New Weapons Spending Holds ‘Steady’ Across Latest Five-Year Spending Plan
March 12, 2014 The Pentagon’s fiscal year 2015 budget plan forecasts weapon system modernization spending to grow over five years from $153.4 billion to $188.7 billion, according to newly released budget documents, accounting for more than 30 percent of total Defense Department spending across the future years defense plan — an allocation that is essentially flat after FY-16 once inflation is factored in.
The White House Office of Management and Budget, as part of the FY-15 budget rollout, has published tables detailing long-term Pentagon procurement and research and development spending plans, figures that assume the Defense Department will receive $115 billion in additional funding between FY-16 and FY-19 than currently permitted under statutory spending caps.
The OMB forecast calls for weapons spending to jump from $153.8 billion in FY-15 to $177.5 billion in FY-16 — a 15 percent hike — then climb to $181.2 billion in FY-17, $185.2 billion in FY-18 and $188.7 billion in FY-19. As a percentage of the total Pentagon base budget, modernization spending would expand from 31 percent of total spending to 34 percent by FY-19. “Modernization is holding fairly steady,” said Russell Rumbaugh, a defense budget expert with the Stimson Center.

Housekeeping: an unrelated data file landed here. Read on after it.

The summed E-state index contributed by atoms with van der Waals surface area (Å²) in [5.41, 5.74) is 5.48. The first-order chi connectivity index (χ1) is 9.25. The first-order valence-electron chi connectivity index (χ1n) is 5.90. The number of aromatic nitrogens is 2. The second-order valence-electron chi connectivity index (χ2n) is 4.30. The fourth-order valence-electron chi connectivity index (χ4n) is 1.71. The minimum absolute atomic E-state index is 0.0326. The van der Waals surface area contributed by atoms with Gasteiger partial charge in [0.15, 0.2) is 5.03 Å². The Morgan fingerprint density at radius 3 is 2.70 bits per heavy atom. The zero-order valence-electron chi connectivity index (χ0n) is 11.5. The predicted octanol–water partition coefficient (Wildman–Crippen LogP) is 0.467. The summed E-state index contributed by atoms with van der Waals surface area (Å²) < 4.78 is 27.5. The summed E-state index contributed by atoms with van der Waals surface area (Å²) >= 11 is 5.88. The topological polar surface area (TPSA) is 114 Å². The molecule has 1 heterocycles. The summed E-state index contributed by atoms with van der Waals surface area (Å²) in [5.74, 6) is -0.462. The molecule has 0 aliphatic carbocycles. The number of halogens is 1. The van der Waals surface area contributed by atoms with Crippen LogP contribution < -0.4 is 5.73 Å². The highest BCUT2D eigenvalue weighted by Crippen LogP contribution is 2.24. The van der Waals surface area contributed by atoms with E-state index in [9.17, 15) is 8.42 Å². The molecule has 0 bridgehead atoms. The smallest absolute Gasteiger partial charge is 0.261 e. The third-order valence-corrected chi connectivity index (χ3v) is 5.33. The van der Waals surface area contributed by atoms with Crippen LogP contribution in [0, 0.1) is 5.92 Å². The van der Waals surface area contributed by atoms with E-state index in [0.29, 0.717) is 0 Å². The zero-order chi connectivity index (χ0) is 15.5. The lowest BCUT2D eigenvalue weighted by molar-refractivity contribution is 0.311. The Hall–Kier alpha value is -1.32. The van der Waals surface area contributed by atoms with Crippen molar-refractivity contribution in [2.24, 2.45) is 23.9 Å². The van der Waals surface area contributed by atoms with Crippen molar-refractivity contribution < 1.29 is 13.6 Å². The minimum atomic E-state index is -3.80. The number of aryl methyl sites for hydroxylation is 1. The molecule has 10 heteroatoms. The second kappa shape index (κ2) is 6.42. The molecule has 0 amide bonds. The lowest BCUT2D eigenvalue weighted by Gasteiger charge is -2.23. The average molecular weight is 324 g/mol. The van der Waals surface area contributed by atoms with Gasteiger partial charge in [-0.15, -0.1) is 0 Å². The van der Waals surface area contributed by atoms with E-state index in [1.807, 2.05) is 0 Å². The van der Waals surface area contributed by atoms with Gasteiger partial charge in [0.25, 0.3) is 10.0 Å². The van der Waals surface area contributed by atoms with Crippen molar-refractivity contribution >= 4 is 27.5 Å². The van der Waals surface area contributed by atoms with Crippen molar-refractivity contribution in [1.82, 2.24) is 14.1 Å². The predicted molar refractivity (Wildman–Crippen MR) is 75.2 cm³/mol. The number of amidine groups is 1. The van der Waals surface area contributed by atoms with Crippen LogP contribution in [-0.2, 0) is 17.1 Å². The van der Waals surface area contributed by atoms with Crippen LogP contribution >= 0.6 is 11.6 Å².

Pentagon modernization spending reflects total spending on procurement as well as research and development. Pentagon procurement accounts grow from $90.3 billion in FY-15 to $108 billion in FY-16, then to $112.6 billion in FY-17, $117.8 billion in FY-18 and $120 billion in FY-19. The research and development accounts begin at $63.5 billion in FY-15 and jump to $69.4 billion in FY-16, dip to $68.6 billion in FY-17 and $67.3 billion in FY-18 before ticking up to $67.9 billion in FY-19.
Along with the FY-15 budget request, the administration is proposing an “Opportunity, Growth and Security Initiative” that includes up to $26 billion worth of Pentagon projects, including at least $3.9 billion in military aircraft procurement. The Defense Department has yet to articulate exactly what it is seeking as part of this package, which would also include funding for readiness and military construction projects.
Were Congress to adopt this $26 billion package, which would likely require the politically difficult task of finding revenue to pay for these programs, it could elevate total modernization spending in FY-15.
After accounting for inflation, there is little real growth in these accounts between FY-16 and FY-19, according to Rumbaugh. Using OMB inflation predictions, the Pentagon’s modernization spending would jump from $153.8 billion in FY-15 to $174.2 billion in FY-16, $174.5 billion in FY-17, $174.8 billion in FY-18 and $174.7 billion in FY-19, according to Rumbaugh.